With the latest round of restrictions on gatherings and recommendations for social distancing, families are getting a lot more “together time” than they may have had in the past. A photographer in Needham, MA saw an opportunity here: to document families during this time on their front steps. The photographer stays a safe distance away (6-10′ with a telephoto lens) and the family gets a memory of their quarantine. Some photographers are even raising money for charities by encouraging families to make a donation in lieu of a fee for their photo.
Stuck at home, like everyone else, and looking for ways to interact safely with people while flexing the old photo muscles, I thought this sounded like a good idea, too. So I set out into my neighborhood grabbing quick photos of families on their front steps.
It’s so interesting how different these sessions are from “real life!” Typically, when I photograph a family, it’s about an hour, outside (I always prefer to be outside), but with lots of interactions, playing, laughing, talking. Some close up photos, and some taken farther away. But lots of process. Lots of trying out poses and setups, lots of looking for the right light and waiting for just the right interaction.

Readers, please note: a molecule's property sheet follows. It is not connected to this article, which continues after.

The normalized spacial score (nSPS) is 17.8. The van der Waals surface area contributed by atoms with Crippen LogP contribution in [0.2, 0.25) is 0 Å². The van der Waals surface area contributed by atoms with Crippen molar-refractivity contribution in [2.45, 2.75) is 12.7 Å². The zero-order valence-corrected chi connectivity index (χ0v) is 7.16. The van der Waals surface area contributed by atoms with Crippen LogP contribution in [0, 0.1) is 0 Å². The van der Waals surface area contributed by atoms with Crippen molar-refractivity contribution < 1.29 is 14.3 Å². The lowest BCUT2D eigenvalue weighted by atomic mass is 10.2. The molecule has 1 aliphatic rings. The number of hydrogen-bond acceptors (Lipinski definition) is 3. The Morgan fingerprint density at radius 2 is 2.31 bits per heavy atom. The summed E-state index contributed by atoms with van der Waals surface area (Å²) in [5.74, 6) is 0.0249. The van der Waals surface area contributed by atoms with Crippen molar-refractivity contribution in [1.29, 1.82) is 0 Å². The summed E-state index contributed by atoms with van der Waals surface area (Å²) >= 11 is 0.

These porch photos are nothing like that! First they are fast: 5 minutes really per family, since we just are doing one quick group and then moving on. Second, they are very informal. These are not dress-up-for-the-camera photos, but rather meant to be a snapshot in time that will answer the question: What did your family look like during the quarantine of 2020? And third, the light is completely and totally unpredictable! Normally, I am scouting portrait locations looking for just the right light and moving people accordingly. With these shots, I show up having no idea what kind of light someone gets on their front steps at 4:45 in the afternoon. The photographer has little control.
Maybe that is good for me.
Portrait photography is all about control. It’s all about managing the light, the background, the posing, the angles, the depth of field.
Front steps photos are like snapshots taken with those disposable film cameras. No control. No preparation. An exercise in letting go. A way of adapting to the new normal we are all finding.
I am loving it. If you live in Roslindale, Jamaica Plain, West Roxbury, or Mattapan and would like to participate, send me a note! Sessions are fast, free, and – dare I say it – a little bit of fun during these long, uncertain days.